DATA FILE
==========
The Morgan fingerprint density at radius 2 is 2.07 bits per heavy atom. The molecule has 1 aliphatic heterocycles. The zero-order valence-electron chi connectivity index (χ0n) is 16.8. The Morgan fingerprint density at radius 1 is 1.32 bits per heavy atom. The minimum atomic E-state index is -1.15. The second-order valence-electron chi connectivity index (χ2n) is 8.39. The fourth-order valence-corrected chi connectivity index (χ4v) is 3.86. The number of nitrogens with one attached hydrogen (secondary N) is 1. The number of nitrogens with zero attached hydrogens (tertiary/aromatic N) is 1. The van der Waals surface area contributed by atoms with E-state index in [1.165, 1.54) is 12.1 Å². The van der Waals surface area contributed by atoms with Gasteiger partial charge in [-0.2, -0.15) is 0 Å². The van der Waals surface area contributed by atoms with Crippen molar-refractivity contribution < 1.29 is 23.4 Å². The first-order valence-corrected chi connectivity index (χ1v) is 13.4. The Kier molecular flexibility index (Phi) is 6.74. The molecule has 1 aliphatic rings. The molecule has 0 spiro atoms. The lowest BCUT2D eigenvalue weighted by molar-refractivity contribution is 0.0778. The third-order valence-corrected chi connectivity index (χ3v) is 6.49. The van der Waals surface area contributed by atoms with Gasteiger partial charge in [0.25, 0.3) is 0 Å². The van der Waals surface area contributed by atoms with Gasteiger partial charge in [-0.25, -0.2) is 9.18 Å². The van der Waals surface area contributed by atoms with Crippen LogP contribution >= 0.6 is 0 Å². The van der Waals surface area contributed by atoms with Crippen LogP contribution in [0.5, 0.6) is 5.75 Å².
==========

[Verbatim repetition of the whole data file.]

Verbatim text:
The Morgan fingerprint density at radius 2 is 2.07 bits per heavy atom. The molecule has 1 aliphatic heterocycles. The zero-order valence-electron chi connectivity index (χ0n) is 16.8. The Morgan fingerprint density at radius 1 is 1.32 bits per heavy atom. The minimum atomic E-state index is -1.15. The second-order valence-electron chi connectivity index (χ2n) is 8.39. The fourth-order valence-corrected chi connectivity index (χ4v) is 3.86. The number of nitrogens with one attached hydrogen (secondary N) is 1. The number of nitrogens with zero attached hydrogens (tertiary/aromatic N) is 1. The van der Waals surface area contributed by atoms with E-state index in [1.165, 1.54) is 12.1 Å². The van der Waals surface area contributed by atoms with Gasteiger partial charge in [-0.2, -0.15) is 0 Å². The van der Waals surface area contributed by atoms with Crippen molar-refractivity contribution < 1.29 is 23.4 Å². The first-order valence-corrected chi connectivity index (χ1v) is 13.4. The Kier molecular flexibility index (Phi) is 6.74. The molecule has 1 aliphatic rings. The molecule has 0 spiro atoms. The lowest BCUT2D eigenvalue weighted by molar-refractivity contribution is 0.0778. The third-order valence-corrected chi connectivity index (χ3v) is 6.49. The van der Waals surface area contributed by atoms with Gasteiger partial charge in [0.25, 0.3) is 0 Å². The van der Waals surface area contributed by atoms with Gasteiger partial charge in [-0.25, -0.2) is 9.18 Å². The van der Waals surface area contributed by atoms with Crippen LogP contribution >= 0.6 is 0 Å². The van der Waals surface area contributed by atoms with Crippen LogP contribution in [0.5, 0.6) is 5.75 Å².